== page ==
Too little is spent to protect communities around the world against the rising risks of drought, floods and other threats, warns a top Swiss official.
Speaking at the opening of the Global Platform for Disaster Risk Reduction meetingexternal link in Geneva, Manuel Sager,external link director general of the Swiss Agency for Development and Cooperation (SDC)external link, urged officials from 150 countries and experts from the private and public sectors to invest more in disaster prevention and preparedness.
“Funding to prevent disasters is much more cost-effective than dealing with the consequences of disasters,” he said on Wednesday. “Each dollar invested in risk reduction prevents the loss of $4 dollars.”
The United Nations estimates that about $5.2 billion (CHF5.25 billion) was spent on reducing disaster risk between 2005 and 2017, representing 3.8% of total humanitarian spending. Switzerland invests around CHF50 million a year in disaster prevention activities abroad, mainly in Latin America and Asia.
‘New, emerging, larger threats’
To coincide with the start of the three-day conference, hosted by Switzerland, the United Nations Office for Disaster Risk Reduction (UNDRR)external link released a biennial disaster assessment reportexternal link warning of the “new, emerging, and much larger threats” to human life and property, including air pollution, diseases, earthquakes, drought and climate change.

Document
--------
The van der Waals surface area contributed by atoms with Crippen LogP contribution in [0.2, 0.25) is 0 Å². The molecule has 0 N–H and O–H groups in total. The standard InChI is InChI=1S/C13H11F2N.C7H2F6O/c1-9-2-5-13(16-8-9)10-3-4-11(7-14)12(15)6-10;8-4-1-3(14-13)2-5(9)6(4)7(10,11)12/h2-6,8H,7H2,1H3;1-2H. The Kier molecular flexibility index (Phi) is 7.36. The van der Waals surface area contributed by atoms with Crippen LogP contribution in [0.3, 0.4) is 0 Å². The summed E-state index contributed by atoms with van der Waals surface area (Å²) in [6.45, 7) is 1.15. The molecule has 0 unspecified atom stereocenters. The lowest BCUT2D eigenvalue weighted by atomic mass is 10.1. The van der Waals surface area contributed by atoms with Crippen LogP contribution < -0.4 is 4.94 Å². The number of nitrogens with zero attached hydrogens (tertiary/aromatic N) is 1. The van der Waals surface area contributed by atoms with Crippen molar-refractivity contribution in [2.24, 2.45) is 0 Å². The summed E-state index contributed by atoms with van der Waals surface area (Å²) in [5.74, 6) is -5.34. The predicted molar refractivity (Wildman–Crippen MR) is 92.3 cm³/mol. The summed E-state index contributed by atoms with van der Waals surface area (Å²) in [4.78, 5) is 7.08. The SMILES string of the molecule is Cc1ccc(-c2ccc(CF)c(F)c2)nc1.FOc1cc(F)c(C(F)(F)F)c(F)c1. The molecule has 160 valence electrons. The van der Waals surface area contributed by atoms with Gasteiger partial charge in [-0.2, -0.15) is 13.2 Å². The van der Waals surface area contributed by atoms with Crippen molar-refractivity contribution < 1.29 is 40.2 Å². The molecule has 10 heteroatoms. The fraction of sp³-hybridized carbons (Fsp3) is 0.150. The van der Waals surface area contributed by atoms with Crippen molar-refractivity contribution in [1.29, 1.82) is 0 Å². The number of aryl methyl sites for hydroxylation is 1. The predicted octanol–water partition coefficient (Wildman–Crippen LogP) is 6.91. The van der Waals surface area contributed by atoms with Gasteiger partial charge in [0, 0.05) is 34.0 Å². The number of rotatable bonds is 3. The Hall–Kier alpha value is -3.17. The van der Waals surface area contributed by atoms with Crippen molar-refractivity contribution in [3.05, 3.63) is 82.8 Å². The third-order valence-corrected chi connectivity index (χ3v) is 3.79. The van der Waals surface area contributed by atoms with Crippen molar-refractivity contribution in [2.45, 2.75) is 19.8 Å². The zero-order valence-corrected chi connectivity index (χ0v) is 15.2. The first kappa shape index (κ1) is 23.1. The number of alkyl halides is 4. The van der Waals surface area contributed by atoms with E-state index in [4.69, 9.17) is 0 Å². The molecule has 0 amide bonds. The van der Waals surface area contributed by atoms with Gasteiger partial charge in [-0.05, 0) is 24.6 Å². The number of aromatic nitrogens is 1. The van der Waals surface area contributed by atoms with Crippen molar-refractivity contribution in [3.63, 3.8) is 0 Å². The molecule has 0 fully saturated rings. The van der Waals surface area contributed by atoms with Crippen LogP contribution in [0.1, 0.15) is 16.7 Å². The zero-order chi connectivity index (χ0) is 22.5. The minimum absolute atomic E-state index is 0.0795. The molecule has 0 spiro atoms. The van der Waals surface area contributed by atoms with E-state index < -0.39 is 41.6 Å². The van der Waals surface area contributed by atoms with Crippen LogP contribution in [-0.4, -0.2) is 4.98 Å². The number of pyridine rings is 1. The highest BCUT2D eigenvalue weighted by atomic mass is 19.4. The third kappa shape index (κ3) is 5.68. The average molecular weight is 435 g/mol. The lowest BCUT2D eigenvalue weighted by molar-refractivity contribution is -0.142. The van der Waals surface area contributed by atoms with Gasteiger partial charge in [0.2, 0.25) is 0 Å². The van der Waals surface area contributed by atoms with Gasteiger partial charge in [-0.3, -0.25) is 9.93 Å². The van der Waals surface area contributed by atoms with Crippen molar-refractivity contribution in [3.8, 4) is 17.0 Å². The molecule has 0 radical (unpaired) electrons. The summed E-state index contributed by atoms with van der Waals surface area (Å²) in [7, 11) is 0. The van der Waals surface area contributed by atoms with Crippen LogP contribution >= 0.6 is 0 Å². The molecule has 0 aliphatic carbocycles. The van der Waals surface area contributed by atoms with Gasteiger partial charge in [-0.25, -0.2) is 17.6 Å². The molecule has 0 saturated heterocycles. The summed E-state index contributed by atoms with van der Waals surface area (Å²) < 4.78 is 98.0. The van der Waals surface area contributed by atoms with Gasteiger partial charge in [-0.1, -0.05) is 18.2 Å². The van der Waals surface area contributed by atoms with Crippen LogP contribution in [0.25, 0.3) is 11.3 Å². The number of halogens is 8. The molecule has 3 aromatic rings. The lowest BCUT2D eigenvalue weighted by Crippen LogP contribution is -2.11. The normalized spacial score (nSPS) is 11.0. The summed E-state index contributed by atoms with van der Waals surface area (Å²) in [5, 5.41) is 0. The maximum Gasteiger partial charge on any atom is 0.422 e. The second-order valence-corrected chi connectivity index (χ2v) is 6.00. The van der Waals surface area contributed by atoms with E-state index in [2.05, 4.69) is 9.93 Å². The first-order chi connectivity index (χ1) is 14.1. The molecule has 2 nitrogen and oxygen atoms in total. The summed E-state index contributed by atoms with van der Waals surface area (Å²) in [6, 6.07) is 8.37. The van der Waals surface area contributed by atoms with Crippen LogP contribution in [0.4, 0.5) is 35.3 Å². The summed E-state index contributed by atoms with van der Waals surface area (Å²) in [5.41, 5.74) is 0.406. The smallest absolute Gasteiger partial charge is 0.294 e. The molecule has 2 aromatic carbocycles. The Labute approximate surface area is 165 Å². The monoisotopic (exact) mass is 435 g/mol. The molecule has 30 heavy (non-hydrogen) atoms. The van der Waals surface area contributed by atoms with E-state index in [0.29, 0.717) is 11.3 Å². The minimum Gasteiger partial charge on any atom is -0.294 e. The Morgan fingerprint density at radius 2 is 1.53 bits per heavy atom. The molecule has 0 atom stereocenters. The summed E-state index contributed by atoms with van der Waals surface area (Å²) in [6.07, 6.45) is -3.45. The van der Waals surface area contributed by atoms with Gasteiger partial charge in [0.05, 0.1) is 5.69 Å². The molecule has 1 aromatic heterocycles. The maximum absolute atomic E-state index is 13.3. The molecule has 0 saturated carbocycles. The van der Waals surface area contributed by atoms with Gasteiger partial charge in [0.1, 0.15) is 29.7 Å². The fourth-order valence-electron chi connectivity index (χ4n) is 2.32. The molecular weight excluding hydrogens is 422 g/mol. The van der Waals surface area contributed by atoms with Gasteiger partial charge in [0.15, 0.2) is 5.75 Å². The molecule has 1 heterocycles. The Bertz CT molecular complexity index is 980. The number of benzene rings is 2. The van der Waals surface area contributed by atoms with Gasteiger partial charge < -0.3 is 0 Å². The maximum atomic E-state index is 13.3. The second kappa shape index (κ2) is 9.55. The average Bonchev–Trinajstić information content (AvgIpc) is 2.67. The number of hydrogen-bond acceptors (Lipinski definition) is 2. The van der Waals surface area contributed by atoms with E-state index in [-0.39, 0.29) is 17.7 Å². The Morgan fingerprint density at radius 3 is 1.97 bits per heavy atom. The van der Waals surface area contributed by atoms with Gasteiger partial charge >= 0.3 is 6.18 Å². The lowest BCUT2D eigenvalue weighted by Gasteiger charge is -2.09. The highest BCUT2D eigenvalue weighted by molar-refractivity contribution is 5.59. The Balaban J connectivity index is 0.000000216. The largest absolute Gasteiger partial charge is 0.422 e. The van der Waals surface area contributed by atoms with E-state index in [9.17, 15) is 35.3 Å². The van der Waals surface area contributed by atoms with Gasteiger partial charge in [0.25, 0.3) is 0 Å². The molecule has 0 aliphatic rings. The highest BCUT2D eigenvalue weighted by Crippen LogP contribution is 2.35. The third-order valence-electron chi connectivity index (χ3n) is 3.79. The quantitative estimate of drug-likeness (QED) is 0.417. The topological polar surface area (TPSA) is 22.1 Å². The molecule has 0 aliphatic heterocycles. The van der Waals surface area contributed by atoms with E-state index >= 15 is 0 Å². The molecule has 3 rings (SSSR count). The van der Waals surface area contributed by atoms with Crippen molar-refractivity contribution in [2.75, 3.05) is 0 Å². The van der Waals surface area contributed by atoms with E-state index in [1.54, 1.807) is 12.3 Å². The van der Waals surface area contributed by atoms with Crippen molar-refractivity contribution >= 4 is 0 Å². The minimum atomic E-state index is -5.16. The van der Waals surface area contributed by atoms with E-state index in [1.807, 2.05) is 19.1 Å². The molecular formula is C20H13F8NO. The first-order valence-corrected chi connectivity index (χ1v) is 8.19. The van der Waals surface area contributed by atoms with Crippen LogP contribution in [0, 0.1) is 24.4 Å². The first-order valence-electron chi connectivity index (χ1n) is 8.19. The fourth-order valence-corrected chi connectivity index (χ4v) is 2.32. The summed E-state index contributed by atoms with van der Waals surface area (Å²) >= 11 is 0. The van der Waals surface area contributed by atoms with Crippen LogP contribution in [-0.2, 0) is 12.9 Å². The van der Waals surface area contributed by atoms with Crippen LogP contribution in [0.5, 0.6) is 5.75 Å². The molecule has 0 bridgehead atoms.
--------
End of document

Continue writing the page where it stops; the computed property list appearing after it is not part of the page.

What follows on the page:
The study highlighted the growing potential for one disaster to produce or exacerbate another, as heavy rains trigger landslides and mudslides following wildfires or periods of long drought.
The UN estimates that disasters have displaced nearly 25 million people per year over the past decade – about 50,000 per day.
Extreme weather events have doubled over the past 20 years, causing economic losses that are making it “an uphill battle” to maintain development gains in low- and middle-income countries, Mami Mizutori, special representative of the UN secretary-general for disaster risk reduction, said in a statementexternal link.
Examining the seven targets set out in the Sendai Framework for Disaster Risk Reductionexternal link, adopted by UN member states in 2015, Mizutori said progress had been “regular” but “insufficient”. For example, less than half of states have put in place a national strategy for disaster risk reduction – a target to be met by 2020.
The UNDRR assessment report called for improvements in data collection, evaluation and response. The authors warned that failure by governments to adopt appropriate strategies to manage risk or threats could slow or reverse progress towards the UN Sustainable Development Goals.external link
The results of this week’s meeting in Geneva are set to feed into the High-level Political Forum on Sustainable Developmentexternal link in New York in July and the UN Climate Action Summit 2019external link, also in New York, in September.